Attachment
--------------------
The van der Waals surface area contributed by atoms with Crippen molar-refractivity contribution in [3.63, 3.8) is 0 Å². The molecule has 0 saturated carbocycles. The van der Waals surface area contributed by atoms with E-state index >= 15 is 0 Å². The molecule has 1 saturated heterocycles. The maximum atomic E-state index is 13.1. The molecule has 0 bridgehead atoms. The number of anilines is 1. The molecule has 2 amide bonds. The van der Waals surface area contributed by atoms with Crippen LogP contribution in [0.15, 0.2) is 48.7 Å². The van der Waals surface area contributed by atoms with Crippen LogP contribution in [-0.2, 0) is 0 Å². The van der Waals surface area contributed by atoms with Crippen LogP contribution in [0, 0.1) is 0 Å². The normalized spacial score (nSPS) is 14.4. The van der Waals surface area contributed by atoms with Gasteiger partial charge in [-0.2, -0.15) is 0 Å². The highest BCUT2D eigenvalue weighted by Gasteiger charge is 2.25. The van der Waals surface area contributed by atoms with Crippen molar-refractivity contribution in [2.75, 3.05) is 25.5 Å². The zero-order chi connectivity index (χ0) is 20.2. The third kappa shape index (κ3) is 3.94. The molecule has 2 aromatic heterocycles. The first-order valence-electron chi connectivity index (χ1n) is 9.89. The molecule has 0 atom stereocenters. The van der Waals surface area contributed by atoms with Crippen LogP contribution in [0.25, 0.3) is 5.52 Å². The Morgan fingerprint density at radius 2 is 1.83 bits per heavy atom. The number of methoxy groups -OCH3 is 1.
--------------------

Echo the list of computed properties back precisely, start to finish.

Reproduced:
The van der Waals surface area contributed by atoms with Crippen molar-refractivity contribution in [3.63, 3.8) is 0 Å². The molecule has 0 saturated carbocycles. The van der Waals surface area contributed by atoms with E-state index >= 15 is 0 Å². The molecule has 1 saturated heterocycles. The maximum atomic E-state index is 13.1. The molecule has 0 bridgehead atoms. The number of anilines is 1. The molecule has 2 amide bonds. The van der Waals surface area contributed by atoms with Crippen LogP contribution in [0.15, 0.2) is 48.7 Å². The van der Waals surface area contributed by atoms with Crippen LogP contribution in [-0.2, 0) is 0 Å². The van der Waals surface area contributed by atoms with Crippen LogP contribution in [0, 0.1) is 0 Å². The normalized spacial score (nSPS) is 14.4. The van der Waals surface area contributed by atoms with Gasteiger partial charge in [-0.2, -0.15) is 0 Å². The highest BCUT2D eigenvalue weighted by Gasteiger charge is 2.25. The van der Waals surface area contributed by atoms with Crippen molar-refractivity contribution in [2.75, 3.05) is 25.5 Å². The zero-order chi connectivity index (χ0) is 20.2. The third kappa shape index (κ3) is 3.94. The molecule has 2 aromatic heterocycles. The first-order valence-electron chi connectivity index (χ1n) is 9.89. The molecule has 0 atom stereocenters. The van der Waals surface area contributed by atoms with Crippen LogP contribution in [0.25, 0.3) is 5.52 Å². The Morgan fingerprint density at radius 2 is 1.83 bits per heavy atom. The number of methoxy groups -OCH3 is 1.